October 16, 2006

News & Opinion: Resisting Relevance

By: 800-CEO-READ @ 4:49 PM – Filed under: Management & Workplace Culture

Heres a terrific interview with Stanford University professor emeritus James March from the current issue of Harvard Business Review (this article is free online.) March is somewhat of the gurus guru, an intellectual whose work may be little-known but is deeply felt (i.e. he may not be famous but the key thinkers are influenced by him.)
In a fascinating interview concerning the applicability of models to work, the nature of trust, the need for foolishness, and other thoughts on how people think and learn, March shares a range of terrific morsels. He opens his classes by telling his students, I am not now, nor have I ever been, relevant, as a way of signaling them not to seek immediate usefulness from his ideas. If a manager asks an academic consultant what to do and that consultant answers, then the consultant should be fired, he explains. And then he shares thoughts that clearly have lasting impact.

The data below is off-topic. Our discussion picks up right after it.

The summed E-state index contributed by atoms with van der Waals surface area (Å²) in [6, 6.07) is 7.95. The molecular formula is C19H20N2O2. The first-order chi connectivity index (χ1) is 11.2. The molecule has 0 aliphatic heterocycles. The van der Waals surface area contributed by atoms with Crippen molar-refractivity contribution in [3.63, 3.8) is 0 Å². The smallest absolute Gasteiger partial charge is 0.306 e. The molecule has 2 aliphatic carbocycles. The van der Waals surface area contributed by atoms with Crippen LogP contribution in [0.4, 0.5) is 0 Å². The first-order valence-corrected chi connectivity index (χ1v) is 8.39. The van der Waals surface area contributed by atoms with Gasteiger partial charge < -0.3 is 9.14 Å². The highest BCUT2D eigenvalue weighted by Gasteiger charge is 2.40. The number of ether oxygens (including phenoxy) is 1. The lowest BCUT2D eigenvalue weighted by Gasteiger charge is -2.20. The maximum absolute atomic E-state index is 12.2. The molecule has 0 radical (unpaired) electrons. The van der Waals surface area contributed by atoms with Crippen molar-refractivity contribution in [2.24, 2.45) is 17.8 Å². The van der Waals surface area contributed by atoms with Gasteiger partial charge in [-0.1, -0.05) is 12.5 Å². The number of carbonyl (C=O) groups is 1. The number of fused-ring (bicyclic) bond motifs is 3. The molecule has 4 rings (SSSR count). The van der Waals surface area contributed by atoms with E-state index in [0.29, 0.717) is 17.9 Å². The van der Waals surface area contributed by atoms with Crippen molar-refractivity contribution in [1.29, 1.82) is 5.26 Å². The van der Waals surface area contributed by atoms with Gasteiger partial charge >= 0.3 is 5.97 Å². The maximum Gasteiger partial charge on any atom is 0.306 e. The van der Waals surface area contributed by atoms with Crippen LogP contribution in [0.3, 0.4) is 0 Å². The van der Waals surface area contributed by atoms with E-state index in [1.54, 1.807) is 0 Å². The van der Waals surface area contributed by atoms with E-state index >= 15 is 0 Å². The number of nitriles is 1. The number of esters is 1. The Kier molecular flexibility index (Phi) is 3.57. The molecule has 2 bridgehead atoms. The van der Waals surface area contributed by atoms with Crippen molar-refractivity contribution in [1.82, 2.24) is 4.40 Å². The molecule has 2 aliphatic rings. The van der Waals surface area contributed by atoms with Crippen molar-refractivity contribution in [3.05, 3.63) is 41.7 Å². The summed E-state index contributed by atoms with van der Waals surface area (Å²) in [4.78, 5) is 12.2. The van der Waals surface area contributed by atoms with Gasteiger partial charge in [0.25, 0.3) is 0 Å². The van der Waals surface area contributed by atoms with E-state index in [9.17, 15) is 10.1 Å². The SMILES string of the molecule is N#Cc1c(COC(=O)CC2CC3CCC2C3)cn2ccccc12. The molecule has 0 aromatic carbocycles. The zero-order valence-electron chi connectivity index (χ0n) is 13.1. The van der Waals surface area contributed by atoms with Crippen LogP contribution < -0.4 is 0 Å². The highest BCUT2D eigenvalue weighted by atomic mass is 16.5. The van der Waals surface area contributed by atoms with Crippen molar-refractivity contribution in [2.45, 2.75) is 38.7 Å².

For example, March discusses the hot-stove effectwhereby a cat that jumps on a hot stove will never repeat that mistake, yet will also avoid jumping on all stoves in the future.
The hot-stove effect is a fundamental problem of learning, he says. Learning reduces your likelihood of repeating things that got you in trouble, as you hope it will. But that means you know less about the domains where youve done poorly than about the domains where youve done well. You might say, Well, why should that cause problems? It causes problems whenever your early experience with an alternative is, for whatever reason, not characteristic of what subsequent experience would be. It clearly causes problems in domains where practice makes a difference. For example, you are likely to abandon an approach or technology prematurely.
There's much much more here. Recommended reading!